Will McDonald's Join the Veganism Trend?
Ever since going public on the stock market, Beyond Meat’s valuation has grown over 500% with the possibility for it to go even higher. Rival company Impossible Foods, although not publicly owned, is dominating the competition in terms of internet traffic and exposure. Between the two companies, dozens of plant-based partnerships have been made with notable brands, such as Burger King, Shake Shack, Little Caesar’s, and Red Robin. Even Arby’s has acknowledged the trend, albeit making a completely contrary creation titled the ‘Megetable’, an invention that looks strikingly similar to a carrot despite being made of ground turkey. There is a distinct absence of golden arches in this list of partnerships, though.
McDonald’s, one of the most well-known brands in the entire world, has yet to partner with any companies in this new wave of plant-based alternatives. The closest the company has come to competing with Burger King’s ‘Impossible Whopper’ or A&W’s ‘Beyond Meat Burger’ is the release of the ‘Big Vegan TS’ (TS standing for tomato and salad, or lettuce, onion, pickles). McDonald’s partnered with Nestlé for the patty, using their ‘Incredible Burger’ to emulate meat in the same way as Beyond Meat and Impossible Foods burgers. This new sandwich can only be found in Germany, McDonald’s' fourth largest market, replacing the ‘Veggie Burger TS’.
This is a bit unusual though, as despite Germany having a larger market, countries such as Australia, New Zealand, and Sweden have a larger population of individuals interested in veganism. Meatless options are available in countries with a large vegetarian population, such as India and Israel, but McDonald’s North America remains unaffected by the growing trend. For most countries, the only completely vegan options are apple pie and salads with the meat removed, as even the fries are prepared using animal by-products.
McDonald’s has stated that it frequently considers the possibility of bringing vegetarian options to the rest of the world. The caveat is that these options must fit with their overall brand mentality. The major concern the Chicago-based company has with vegan or vegetarian options, and the reason it may never introduce such items to North America, is how it may affect their focus on the ‘fast’ part of fast-food. Vegan burgers wouldn't be the first idea to be struck down by the speed of service focused chain, though.
Four years ago, McDonald’s introduced the ‘Create-Your-Taste’ burgers at select locations across North America. A variety of unique, gourmet toppings were offered for guests to use to create a burger that fit their personal craving. The novelty of the idea soon wore off though, as the company realized that personalized burgers could get a little too expensive and would take a little too long to prepare. Rather than memorizing basic burger builds, employees had to slow down to focus on the specifics of the unique orders. The concept of ‘fast-food’ was lost, resulting in the company replacing the personalized burgers with their premium ‘Signature Creation’ collection.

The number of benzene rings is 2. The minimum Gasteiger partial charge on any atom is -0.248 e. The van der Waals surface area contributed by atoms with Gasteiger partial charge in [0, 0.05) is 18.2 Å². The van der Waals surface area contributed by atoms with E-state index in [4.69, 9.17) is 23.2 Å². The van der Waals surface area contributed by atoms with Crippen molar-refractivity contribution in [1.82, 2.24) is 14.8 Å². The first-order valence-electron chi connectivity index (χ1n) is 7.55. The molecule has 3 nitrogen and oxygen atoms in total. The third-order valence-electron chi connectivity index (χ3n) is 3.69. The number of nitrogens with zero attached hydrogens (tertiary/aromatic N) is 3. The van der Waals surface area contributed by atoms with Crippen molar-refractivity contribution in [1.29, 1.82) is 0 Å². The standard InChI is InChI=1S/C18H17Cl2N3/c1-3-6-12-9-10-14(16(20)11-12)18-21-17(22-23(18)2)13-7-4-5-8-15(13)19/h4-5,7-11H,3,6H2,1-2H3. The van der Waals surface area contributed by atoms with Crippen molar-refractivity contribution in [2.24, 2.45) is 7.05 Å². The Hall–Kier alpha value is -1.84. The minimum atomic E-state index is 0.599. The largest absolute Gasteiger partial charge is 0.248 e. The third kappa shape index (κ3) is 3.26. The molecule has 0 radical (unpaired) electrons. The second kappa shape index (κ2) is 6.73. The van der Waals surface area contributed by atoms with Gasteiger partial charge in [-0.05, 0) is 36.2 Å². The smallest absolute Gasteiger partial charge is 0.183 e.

Additionally, in 2017 McDonald’s began to market an all-day breakfast menu. This meant that at any hour of the day customers could order an egg McMuffin and hashbrown. While this was incredibly well received across all of North America, McDonald’s eventually discovered that an all-day breakfast menu could be troublesome. While hamburger patties would always be cooked and ready, an egg or sausage would only start cooking when an order called for one. This influenced McDonald’s to allow individual franchises to select which all-day breakfast items will actually be ‘all-day’, streamlining the fast-food process in those locations.
In addition to speed of service, chains as massive as McDonald’s usually only consider alternative meal options if the market for them is large enough. According to a 2016 poll from the Vegetarian Resource Group, about 8 million American adults are vegetarian. Under half of that group claim to be vegan as well. Considering America population in 2016 was 323.4 million, vegetarians represented only 2.4% of the market – a fraction too small to show promise for McDonald’s.
Finally, many individuals who choose vegetarian or vegan lifestyles do so in pursuit of a healthier lifestyle. The American Academy of Nutrition and Dietetics stresses the importance of an “appropriately planned” vegetarian or vegan diet, packed with nutritional substitutes to replace animal-based protein and iron. McDonald's may be fast and convenient, but it isn't commonly considered healthy or nutritious. As such, the chain is not likely to benefit from offering a vegetarian or vegan burger.
McDonald’s is aware of the growing trend of alternatively sourced protein though, and the possibility that it may not be a passing trend. According to Beyond Meat founder and CEO Ethan Brown, a study done by the company found that 93% of consumers buying Beyond Meat products are still buying traditional meat in addition to the alternative. Futhermore, the number of Beyond Meat consumers is expected to grow as prices for plant-based alternatives drop. Depending on the future of plant-based meat, vegan and vegetarian burgers may still have a chance to show up in McDonald's locations across North America. The allure is so strong that former McDonald’s CEO Don Thompson has even invested in it. The biggest question for now is who McDonald's could partner with.